Synthetic Reproduction: Palm Fires, Hatsune Miku and Vocaloids [Music]

In 2000, a research project began at Barcelona’s Pompeu Fabra University. With backing from Yamaha, developer Hideki Kenmochi and his team began work on a revolutionary form of synthesiser software.

Initially, there was no real end goal. It was only much later that Yamaha would develop the software into a commercial product, which they christened “Vocaloid.”

Kenmochi’s research led to the creation of an application which allowed users to generate vocals by typing in lyrics and melody. Though these vocals were based upon recordings of real performers, any resulting work would be completely unique to the creator.

Essentially the team at Pompeu Fabra had birthed a “virtual singer.” It’s appropriate then that Kenmochi is known as ‘The father of Vocaloid.’

Numerous companies would go onto launch products based upon Vocaloid engines. However, it was Japan’s Crypton Future Media who, in 2007, achieved an unprecedented level of success with the first Vocaloid they both developed and distributed directly.

You may not know the app. You may not have heard her music. But if you’ve spent any appreciable amount of time online in the past 12 years, chances are you’ll recognise her:

Hatsune Miku – ‘the first sound from the future.’ An “Android diva” who has become a bona fide star in her own right.

Actually, calling her a “star” feels wrong. Not because, well…she isn’t a real person; but because Miku is so much more than that. She’s an icon at the core of a cultural phenomenon.

I’m planning to write more articles about the fascinating technology, extensive history, and impact of Vocaloids at a later date. Because, as friend of the site Neon Shudder remarked on Twitter:

The rabbit hole goes deep my friend. There is a lot of vocaloid content out there especially once you get off the rails of the more “mainstream” stuff.

This quote brings us nicely to Palm Fires’ Synthetic Reproduction. Initially, this article started life as a traditional review. However, discussing this EP requires context.

Details about Palm Fires are scarce. Their Bandcamp bio simply reads ‘Signs of love, rain still falls. Cyberpunk vocaloid musician.’ Associated social media accounts provide little else.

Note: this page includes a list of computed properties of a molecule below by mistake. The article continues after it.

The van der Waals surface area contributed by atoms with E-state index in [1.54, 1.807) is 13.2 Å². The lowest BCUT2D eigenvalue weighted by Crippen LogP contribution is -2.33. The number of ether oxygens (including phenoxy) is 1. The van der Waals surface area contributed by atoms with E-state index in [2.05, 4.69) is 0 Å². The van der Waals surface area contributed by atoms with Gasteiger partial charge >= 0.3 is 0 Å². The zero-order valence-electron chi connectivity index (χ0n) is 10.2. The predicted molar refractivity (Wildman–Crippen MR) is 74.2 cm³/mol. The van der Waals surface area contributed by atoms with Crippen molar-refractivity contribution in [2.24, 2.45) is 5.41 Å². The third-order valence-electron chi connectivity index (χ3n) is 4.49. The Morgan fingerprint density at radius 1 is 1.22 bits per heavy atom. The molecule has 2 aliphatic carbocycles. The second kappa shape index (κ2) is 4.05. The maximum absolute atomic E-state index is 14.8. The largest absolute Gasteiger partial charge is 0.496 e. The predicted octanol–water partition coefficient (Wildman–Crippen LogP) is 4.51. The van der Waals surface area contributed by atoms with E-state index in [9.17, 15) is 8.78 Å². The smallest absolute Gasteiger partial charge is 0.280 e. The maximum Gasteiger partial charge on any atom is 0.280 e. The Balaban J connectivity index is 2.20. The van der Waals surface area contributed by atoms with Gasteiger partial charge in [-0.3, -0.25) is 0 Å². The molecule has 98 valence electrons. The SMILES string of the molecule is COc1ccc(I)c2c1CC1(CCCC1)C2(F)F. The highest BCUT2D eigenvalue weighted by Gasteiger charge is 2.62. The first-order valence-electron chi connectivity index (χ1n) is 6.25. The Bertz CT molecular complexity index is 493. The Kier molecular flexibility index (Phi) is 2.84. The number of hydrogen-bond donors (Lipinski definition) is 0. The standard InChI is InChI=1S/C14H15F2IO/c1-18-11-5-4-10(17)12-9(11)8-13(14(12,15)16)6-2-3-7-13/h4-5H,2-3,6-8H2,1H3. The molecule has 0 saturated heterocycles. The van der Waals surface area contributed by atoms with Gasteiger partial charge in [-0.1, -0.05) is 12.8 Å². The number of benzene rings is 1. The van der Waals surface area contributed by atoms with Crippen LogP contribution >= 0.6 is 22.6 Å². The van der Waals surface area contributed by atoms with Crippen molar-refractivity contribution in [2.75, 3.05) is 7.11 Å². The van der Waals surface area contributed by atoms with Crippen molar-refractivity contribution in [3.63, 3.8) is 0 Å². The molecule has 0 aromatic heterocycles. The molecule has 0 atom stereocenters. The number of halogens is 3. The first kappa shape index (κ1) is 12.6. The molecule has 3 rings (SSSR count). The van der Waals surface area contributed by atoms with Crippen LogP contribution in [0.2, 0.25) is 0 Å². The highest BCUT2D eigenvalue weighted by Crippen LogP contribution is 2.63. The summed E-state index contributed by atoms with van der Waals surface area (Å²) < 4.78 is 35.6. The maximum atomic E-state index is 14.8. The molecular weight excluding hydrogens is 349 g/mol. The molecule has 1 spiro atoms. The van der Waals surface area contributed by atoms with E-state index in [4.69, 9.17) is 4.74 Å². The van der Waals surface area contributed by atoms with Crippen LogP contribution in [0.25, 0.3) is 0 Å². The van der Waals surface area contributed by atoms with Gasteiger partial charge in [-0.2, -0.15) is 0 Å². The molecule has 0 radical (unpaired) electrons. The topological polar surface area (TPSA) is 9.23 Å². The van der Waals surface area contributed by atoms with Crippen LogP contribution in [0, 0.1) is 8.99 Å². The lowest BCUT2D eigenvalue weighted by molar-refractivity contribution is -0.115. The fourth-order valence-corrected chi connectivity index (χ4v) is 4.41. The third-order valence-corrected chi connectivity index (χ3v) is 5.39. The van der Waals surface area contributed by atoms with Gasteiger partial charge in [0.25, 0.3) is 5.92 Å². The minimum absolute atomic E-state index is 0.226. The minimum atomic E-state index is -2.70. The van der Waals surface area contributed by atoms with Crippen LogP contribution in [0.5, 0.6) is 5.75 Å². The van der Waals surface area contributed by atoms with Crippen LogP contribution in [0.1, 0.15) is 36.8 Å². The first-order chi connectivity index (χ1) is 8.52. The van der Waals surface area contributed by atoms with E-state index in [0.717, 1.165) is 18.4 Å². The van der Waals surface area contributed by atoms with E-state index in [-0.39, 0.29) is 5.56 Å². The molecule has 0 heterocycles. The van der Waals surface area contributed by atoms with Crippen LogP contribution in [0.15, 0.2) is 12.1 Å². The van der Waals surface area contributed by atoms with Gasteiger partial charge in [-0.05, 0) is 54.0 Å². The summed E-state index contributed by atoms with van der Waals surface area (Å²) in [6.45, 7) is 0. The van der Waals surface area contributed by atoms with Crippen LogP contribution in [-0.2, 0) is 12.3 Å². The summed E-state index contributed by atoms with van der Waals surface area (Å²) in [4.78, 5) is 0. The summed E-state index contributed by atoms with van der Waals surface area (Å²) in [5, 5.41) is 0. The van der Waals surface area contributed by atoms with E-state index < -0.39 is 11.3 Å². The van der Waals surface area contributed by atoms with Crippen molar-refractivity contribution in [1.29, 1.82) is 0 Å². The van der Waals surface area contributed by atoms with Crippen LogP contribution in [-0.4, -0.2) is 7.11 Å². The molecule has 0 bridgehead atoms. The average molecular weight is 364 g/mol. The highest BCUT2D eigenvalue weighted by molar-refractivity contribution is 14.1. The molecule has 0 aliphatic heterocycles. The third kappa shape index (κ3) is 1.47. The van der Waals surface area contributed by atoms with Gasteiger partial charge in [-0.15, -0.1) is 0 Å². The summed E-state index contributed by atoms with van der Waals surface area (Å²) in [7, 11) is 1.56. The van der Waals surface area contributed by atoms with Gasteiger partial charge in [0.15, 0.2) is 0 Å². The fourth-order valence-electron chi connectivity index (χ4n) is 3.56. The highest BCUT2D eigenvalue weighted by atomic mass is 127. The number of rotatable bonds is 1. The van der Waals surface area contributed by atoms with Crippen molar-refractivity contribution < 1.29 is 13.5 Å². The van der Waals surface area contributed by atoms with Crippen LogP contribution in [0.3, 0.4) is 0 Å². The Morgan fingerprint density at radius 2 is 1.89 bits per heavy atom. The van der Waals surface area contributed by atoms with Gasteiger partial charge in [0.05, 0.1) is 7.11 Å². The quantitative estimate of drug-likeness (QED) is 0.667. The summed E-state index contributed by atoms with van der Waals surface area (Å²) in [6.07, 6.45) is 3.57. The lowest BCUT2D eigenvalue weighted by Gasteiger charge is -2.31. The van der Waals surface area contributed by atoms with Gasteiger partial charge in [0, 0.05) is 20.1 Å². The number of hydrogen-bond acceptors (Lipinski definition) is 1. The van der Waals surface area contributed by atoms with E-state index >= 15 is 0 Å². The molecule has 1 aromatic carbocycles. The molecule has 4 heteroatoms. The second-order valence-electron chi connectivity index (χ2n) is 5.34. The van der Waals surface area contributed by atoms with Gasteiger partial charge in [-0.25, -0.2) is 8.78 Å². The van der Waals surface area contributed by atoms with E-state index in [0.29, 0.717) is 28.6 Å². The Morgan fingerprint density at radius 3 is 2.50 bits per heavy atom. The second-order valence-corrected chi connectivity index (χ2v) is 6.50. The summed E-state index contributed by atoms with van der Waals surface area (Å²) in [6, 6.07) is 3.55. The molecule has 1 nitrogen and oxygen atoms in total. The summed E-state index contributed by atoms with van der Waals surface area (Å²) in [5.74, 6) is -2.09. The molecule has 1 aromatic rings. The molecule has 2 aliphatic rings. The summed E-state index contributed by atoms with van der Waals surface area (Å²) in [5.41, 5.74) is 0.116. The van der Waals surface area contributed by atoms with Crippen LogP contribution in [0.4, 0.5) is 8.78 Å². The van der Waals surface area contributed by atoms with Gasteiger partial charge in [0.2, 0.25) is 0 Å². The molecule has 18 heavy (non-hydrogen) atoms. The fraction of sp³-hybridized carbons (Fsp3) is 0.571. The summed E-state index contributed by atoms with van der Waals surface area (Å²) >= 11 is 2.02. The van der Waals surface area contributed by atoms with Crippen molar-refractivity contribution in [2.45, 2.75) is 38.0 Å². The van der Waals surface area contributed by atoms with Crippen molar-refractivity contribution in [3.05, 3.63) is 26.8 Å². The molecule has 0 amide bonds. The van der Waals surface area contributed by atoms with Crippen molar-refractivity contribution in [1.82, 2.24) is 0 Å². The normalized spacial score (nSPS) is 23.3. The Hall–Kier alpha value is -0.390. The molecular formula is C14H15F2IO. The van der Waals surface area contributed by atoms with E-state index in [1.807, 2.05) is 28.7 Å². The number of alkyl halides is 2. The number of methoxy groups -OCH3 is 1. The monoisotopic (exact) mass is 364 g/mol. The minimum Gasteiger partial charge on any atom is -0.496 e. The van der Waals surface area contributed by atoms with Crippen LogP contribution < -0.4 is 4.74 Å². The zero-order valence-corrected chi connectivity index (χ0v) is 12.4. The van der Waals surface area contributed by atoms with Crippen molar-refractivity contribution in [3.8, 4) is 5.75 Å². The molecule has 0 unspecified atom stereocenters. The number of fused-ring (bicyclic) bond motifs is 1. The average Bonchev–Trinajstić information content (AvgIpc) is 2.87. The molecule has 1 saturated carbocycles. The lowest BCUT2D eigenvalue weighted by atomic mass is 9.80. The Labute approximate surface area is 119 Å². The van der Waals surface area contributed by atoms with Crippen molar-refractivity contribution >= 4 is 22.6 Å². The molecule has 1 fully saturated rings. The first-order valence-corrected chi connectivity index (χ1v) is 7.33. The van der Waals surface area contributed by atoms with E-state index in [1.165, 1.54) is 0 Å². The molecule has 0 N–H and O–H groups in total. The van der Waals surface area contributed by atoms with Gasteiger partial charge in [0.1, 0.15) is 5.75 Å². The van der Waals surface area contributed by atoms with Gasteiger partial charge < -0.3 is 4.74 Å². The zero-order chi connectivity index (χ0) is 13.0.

What we know for sure is that Synthetic Reproduction features Zero-G Limited’s AVANNA Vocaloid. Based upon the VOCALOID3 engine, it’s perfect for English language performances, as it features a soft voice with a ‘Celtic twist.’

AVANNA’s vocals are rich, emotive and, by virtue of being synthetic, really sell this ‘Story of digital love and heartbreak.’

In an instant, the opening lines of the title track establish a synthesis of flesh, emotion and the artificial. ‘In my wires, feel my heartbeat. Reproduction.’

Upon hearing ‘Reproduction,’ it’s tempting to assume that AVANNA is referring to procreation. However, to me it suggests a desire, a need, to replicate feelings and revive passions. Later lines feed into this:

‘Should we do the only thing, that would make me feel alive?’

‘Could we do the only thing, that would make me feel your love?’

This – combined with tight production and a Reese bass that I want to be fed directly into my wires – sets a disturbing yet initimate and sensual tone.

“Internet Crush” is an effective distillation of unhealthy, para-social “relationships.” Lyrically, it provides an escalating sense of yearning, confusion, desperation and obsession.

‘I can be everything you need. Can you hear me?’

‘Do you know the way I feel? Do you know the way I cry?’

‘Why don’t you know my feelings? Why can’t you understand me?’

The contrast between shimmering synths and unnatural vocals breed unease. A chaotic inner life is being invoked. One barely disguised by an even, manufactured delivery.

The final track, “Heartbeat Termination,” only relies on six lines. “Don’t let me live. Please let me die” and the title. Throw in ‘Kill me,’ ‘End me,’ and ‘I should be there,’ and you’ve got a meticulously crafted and emotionally resonant work.

Erasing any distinction between precise, bit by bit constructs and the organic nature of feelings beings is at the core of Synthetic Reproduction. This also makes it a testament to what Vocaloids have to offer musicians and audiences alike.

Despite lacking Miku’s level of fame, AVANNA is part of that Vocaloid “mainstream.” However, as software, she can be employed by anyone. There’s no agent, management or label standing between Palm Fires and a collaboration with an established artist.

Using AVANNA is essentially the same as handing your lyrics over to a flesh and blood singer. However, having another person sing your words makes them a little less your own. Their delivery and personality put spins on your work which might not arise if you were on the mic.

But the level of influence a producer has over a vocaloid closes that distance, while also enabling them to transcend their own boundaries. And as listeners, we’re also privy to something special.

While listening to Synthetic Reproduction, I was stunned by how easily I could relate to the lyrics. The use of AVANNA meant I was better able to fill in the blanks. It’s easier to step into someone else’s shoes when they’ve never really been worn.

Palm Fires are confident in their ability to make the most of this singular art form. And with Synthetic Reproduction, they’ve fully tapped into what makes Vocaloid music so unique, so powerful and so magical.

You can find Palm Fires here:

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